Tuesday, June 30, 2009
The Future of Virtual Electronica - Doubledown Tandino performs at the Koinup SL6B Gallery - June 30th, 2009 - 1pm-3pm (slt)
Doubledown Tandino will perform this Tuesday June 30th, 1pm-3pm (SLT)
at the Koinup SL6B Art Gallery. The music styles will include beat-layered landscapes, technologically induced rhythms, brain music, & space techno.
The show is called: The future of Virtual Electronica and Doubledown Tandino will entertain all the audience in the virtual scenery of VirtuoCity in front of the 3D Logo of Koinup, built by Talia Tokugawa
Visit the gallery now
Image above by Rhysackmann
Monday, June 29, 2009
escapistmagazine.com — Australia plans to filter internet sites offering games and online gaming content that exceed the MA15+ age rating, including downloadable and Flash games as well as sites that sell retail games online.
dusanwriter.com — According to the Inquisitr, new laws in Australia will mean that Second Life is banned on that continent. Thoughts, comments, discussions with Dusan and members of the virtual worlds.
Australia Govt to block websites offering banned games.
gamespot.com — Australian gamers are probably well aware of their country's strict games classification system, with the lack of an R18+ rating meaning any title not fitting under the MA15+ rating is automatically banned from sale down under. This means it is illegal to sell a game which has been refused classification in Australia.
Australia to Block Online Access to Games with 15+ Content
gamepolitics.com — Australia's federal government said yesterday that it plans to block access to websites which host and sell games with content edgier than what is allowable under an MA-15+ rating. The unprecedented censorship policy will apply to Australians of all ages.
Australian network filtering promises to block Online Games
massively.com — Australian Communications Minister, Senator Stephen Conroy, has promised to extend Australia's proposed network-level content filtering regime to block games, online games, downloadable games, and websites that sell or allow download of games that are deemed not to be suitable for a 15-year-old audience.
Australia: Bans, Filters and Government 2.0 Taskforce
laurelpapworth.com — with regards to online games, some are boxed (closed systems such as Grand Theft Auto), some are box and server (multiplayer such as World of Warcraft) and some are downloadable clients or simply web based clients to a hosted server (Second Life, Habbo).
Who is Responsible for Assuring Freedoms in Virtual Worlds
metanomics.net — Recent developments in a discussion regarding human rights on the web are forcing the consideration of a complex set of issues related to virtual worlds.
Net filtering and virtual worlds: reactions
metaversejournal.com — After last night’s story on the Australian Government’s internet content filtering legislation and its potential impact on virtual worlds, the response has been astounding. Today has seen the largest ever traffic on The Metaverse Journal. Like any issue, there are a few camps of thought:
** NO CLEAN FEED | Stop Internet Censorship in Australia
nocleanfeed.com — The Australian Federal Government is pushing forward with a plan to force Internet Service Providers [ISPs] to censor the Internet for all Australians. This plan will waste tens of millions of taxpayer dollars and slow down Internet access.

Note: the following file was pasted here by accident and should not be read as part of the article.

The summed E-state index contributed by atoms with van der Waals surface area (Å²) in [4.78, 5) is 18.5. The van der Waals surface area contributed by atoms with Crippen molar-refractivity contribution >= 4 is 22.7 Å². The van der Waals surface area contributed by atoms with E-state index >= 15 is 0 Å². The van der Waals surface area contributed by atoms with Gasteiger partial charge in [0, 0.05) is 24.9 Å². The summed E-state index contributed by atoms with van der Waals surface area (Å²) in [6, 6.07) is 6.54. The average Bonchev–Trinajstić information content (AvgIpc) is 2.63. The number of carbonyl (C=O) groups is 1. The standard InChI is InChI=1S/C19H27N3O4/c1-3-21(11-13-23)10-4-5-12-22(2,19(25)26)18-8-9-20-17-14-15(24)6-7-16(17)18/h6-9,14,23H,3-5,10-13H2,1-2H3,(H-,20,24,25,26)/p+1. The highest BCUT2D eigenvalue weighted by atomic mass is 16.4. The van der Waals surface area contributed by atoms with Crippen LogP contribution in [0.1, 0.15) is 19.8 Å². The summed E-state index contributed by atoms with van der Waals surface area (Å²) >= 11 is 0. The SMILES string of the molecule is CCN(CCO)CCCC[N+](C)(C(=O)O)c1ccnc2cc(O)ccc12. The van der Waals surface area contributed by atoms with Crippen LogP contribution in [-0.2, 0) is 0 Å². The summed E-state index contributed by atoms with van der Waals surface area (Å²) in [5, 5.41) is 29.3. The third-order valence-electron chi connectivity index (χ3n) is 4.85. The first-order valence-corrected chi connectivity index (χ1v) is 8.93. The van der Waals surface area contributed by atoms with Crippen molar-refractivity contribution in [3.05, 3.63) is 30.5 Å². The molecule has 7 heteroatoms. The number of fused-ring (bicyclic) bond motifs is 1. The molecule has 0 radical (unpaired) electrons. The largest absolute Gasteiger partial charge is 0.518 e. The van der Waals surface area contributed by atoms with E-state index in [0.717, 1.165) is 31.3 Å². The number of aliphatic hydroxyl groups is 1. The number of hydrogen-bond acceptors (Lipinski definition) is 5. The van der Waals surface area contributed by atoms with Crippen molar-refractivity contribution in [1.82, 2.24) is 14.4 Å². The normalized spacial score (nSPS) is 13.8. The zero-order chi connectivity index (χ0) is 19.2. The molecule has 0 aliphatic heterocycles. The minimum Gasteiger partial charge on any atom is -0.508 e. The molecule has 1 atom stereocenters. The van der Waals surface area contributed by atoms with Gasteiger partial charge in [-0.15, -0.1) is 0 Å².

Rumors of Australian Second Life Censorship Seem Rumurish
nwn.blogs.com — Over the last 24 hours I've been peppered with links as here and here which seem to suggest the Australian government is imminently planning to block access to Second Life from that country. It has to do with a recent Aussie Communication Ministry proposal to filter the online distribution of computer games not rated acceptable for teen play.
Second Life Banned in Australia? Not So Fast...
gamepolitics.com — As GamePolitics reported last week, the Australian government is moving to block online access to games containing content which would exceed the country's MA-15+ rating. The proposed filtering scheme would affect online retailers selling such games as well as games played online such as MMOs.
This groundbreaking concert tour across multiple virtual worlds is presented by Koinup.
Featuring Live Musicians:
Virtual Worlds Visited So Far by the Tour:
- Second Life
- Open Sim Reaction Grid
The song featured is Bolly Good by Slim Warrior.
Machinima by Joanna Robinson
Wave 2 of Rocking the Metaverse is about to blast off. Visit Koinup to stay informed:
Thursday, June 25, 2009
You will hear the real life news I am sure. For Second Life residents, we can remember him through his machinima appearances.
True Stories presents: Jorien van Nes and Femke Wolting's fascinating insight into online virtual worlds. Second Life, World of Warcraft, Metaplace, U World - all virtual worlds where the user can create their own paradise, far removed from real life. People can create societies that range from the democratic to the dictatorial, have avatars that resemble their ideal and can engage in actions that their real life personality would never dream of doing, from cyber-sex to virtual crime. But who creates these worlds and are they the right people to be crafting idealized societies that pretend to address and solve the inadequacies of the real world?
Monday, June 22, 2009
I pulled several interesting article links from the past week. These articles are about the massive role social media played rather than news about Iran:
#IranElection Crisis: A Social Media Timeline - One of the striking aspects of the #IranElection crisis has been the heavy use of social media. Iranians have relied on it to spread information on protests and to communicate their situation to millions of concerned people worldwide.